Zarah Johnson

Zarah Johnson, Kettle Falls, performs at the Washington State Nashville Country Star Eastern Washington Quarterfinals in February.

OMAK - Kettle Falls senior Zarah Johnson claimed the 2020 Washington State Nashville Country Star title.

She took home $1,000 after topping a 13-contestant field in the virtual competition finals streamed on Facebook Live Saturday, June 20.

For the first round of the competition, Johnson performed the Ariana Grande song “Tattooed Heart.”

During the classic country segment, she performed Martina McBride’s “God Fearin’ Women.”

Okanogan County was also well represented at the finals.

Oroville senior Christina Herrick and sophomore Tiahnna McAllister were named consolation winners, each receiving $50.

Other ranked contestants were senior Raegan Beebe, Selah, second place, $600; senior Marissa Lloyd, Connell, third place, $400; freshman Isabella Carlone, Maple Valley, $300, and senior Torianna Minnihan, Port Townsend, fifth place, $200.

The remaining unranked contestants — each receiving $50 — were sophomore Abby Brown, Yakima; junior Analeesa Kornish, East Wenatchee; sophomore Kylee Boschker, Selah; freshman Kylie Glendenning, Connell; freshman Madelyn Cardon, Selah, and junior Ty Smith, Selah.

Brown, Boschker and Glendenning each received an additional $25 prizes for stage decorations.

Beebe received an additional $100 spirit award.

“Our cash awards had to be reduced due to the fact that we had no revenue from live shows this year,” organizers said. “Thank you to all our contestants for your participation this year. We know it wasn’t how you might have dreamed it would go - neither did we.”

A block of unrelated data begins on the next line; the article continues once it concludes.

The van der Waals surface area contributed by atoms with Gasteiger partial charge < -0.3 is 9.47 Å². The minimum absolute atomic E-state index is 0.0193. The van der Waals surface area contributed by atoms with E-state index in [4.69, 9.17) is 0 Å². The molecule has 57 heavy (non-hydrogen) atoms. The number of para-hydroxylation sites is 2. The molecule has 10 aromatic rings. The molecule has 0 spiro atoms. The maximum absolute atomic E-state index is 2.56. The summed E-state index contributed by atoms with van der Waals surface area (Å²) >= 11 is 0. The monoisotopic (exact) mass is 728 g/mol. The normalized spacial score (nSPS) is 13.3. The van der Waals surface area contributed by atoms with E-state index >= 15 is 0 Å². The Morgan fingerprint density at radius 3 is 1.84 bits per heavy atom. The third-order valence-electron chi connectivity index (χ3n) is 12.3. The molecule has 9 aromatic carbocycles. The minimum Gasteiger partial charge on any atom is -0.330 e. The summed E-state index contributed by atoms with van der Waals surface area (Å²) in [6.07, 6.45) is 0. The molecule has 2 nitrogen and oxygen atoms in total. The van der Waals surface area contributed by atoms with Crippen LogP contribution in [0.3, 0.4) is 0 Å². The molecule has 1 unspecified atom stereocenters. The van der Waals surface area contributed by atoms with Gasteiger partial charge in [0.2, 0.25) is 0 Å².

The virtual finals also included a special montage of musical selections by competition founder Ed Lisenbey.

The competition, now in its 16th season, began in 2005 after Lisenbey was inspired by the former national television show “Nashville Star.”

Over the years the program grew, and in 2009 Lisenbey opened entries to competitors statewide and changing the original name, “Okanogan Valley Nashville Star,” to its present title.

Lisenbey and other involved with the competition — mainly Jim and Leslie Todd, Jack and Susan Brandt, Brock Hires and Lisenbey’s wife, Mary Lisenbey — form the non-profit group under the umbrella of the Omak Performing Arts Center Foundation, which handles the Nashville Country Star’s finances.

To watch the finals on demand, see

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